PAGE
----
Sunday, September 18, 2016
You probably know what a Cat Cafe is, but do you know about a Japanese festival where hundreds of people run while carrying a float that the carpenters of said float jump around and have a grand ‘ole time on top of the moving float?
Probably not, but I didn’t know either.
Until I went to the festival.
And oh boy was it a lot more fun than I was anticipating. It’s called the Danjiri Festival and its an event held in Kishiwada each year. It was originally a festival to pray for an abundant harvest. And, even though that is not the case anymore, the festival is still held. If you want to learn more about the specifics of the festival, I recommend checking here.
The festival stretched from one station to another with the streets lined with food stalls and people eagerly awaiting the floats.
It was a bit anticlimactic at first with the first couple floats as they runners all had to get set up before the float could be pulled. But, as the festival went on, floats started appearing everywhere and before you realized it people were running and the float was charging past you at about the speed of a car on a residential street.
The energy of the event is indescribable. The people feed of the energy of the carpenters who spent so long making the float while the runners and carpenters feed off the energy of the people to keep their energy up for the four hours in the heat in humidity.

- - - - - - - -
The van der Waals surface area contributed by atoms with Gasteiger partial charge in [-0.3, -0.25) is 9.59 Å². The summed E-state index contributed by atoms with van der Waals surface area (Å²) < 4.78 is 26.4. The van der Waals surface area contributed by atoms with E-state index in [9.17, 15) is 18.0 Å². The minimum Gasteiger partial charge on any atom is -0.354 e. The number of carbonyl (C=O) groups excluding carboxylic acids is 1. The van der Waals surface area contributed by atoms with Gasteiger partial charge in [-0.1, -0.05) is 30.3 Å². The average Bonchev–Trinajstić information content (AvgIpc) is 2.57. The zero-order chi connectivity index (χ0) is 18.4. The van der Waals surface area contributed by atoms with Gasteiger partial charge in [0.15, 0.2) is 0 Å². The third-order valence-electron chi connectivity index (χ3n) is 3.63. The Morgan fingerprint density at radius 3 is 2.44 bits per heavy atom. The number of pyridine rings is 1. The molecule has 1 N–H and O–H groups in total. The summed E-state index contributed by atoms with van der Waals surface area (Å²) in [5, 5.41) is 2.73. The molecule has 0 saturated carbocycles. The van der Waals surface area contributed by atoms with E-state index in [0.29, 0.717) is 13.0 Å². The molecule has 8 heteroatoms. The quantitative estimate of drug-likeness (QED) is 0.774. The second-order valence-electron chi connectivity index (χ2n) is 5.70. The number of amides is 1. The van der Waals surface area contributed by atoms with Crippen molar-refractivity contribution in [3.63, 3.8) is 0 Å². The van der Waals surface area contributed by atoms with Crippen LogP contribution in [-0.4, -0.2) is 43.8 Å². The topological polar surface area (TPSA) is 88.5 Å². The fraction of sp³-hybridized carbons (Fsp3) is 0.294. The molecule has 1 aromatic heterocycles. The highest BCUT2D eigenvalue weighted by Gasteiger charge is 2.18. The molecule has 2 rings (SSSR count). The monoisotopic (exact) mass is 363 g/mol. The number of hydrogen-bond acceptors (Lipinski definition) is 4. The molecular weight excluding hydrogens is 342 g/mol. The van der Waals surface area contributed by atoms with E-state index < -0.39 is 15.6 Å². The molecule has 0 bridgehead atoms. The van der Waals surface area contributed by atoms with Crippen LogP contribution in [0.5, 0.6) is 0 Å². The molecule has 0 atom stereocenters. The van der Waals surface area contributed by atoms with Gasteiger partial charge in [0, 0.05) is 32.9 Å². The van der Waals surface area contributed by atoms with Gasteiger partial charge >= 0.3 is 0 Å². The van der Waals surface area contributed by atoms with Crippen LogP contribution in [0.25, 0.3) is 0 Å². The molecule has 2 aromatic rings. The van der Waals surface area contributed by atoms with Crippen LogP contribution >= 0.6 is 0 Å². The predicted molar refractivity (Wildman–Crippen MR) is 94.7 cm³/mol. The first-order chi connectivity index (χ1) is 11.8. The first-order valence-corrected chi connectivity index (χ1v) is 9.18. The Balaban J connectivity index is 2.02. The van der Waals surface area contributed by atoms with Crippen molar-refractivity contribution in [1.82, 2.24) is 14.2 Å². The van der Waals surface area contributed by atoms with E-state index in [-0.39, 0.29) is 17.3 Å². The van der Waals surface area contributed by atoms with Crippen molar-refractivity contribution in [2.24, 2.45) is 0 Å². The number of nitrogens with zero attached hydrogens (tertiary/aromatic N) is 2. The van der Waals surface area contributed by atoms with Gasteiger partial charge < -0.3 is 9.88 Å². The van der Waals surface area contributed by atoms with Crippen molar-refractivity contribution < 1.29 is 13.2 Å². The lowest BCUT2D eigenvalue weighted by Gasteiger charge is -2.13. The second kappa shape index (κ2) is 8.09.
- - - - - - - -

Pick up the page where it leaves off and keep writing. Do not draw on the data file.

When the floats were waiting for the next street to clear up for them, some runners were given water while others went to the sidewalks and got food stall for food for free. Needless to say, the streets were littered with water bottles and food once the float left for its next road. But, closely behind the floats were lots of people helping to clean up the mess.
After a couple hours of watching the floats and walking around the area, a friend and I headed towards a cat cafe on a station on the way back to our dorms.
The cat cafe we went to was called “Save Cat Cafe” and was a small cafe that took in stray and unwanted cats, gave them a good place to live and interact with customers while customers with the intention of adopting a cat could meet the cats and adopt a cat if they were accepted.
I have no intention of adopting a cat while in Japan, but I want my money to go to supporting cats who are looking for a home.
All the cats were super friendly and most completely trusted me without sniffing my hand before letting me pet them. They were playful and knew the sound of the plastic holding their favorite kitty treats.
Opening the bag of kitty treats meant you would be swarmed with cats who now all of a sudden want to be your best friend. And, once you run out of treats, they all pretend they don’t care anymore.
It was adorable, but I quite missed my own cats in the process. I was a bit homesick on the way back, but overall, I had a very nice day and was glad I could see such a strange but unique festival along with support stray cats on their journey of finding a new adopted home.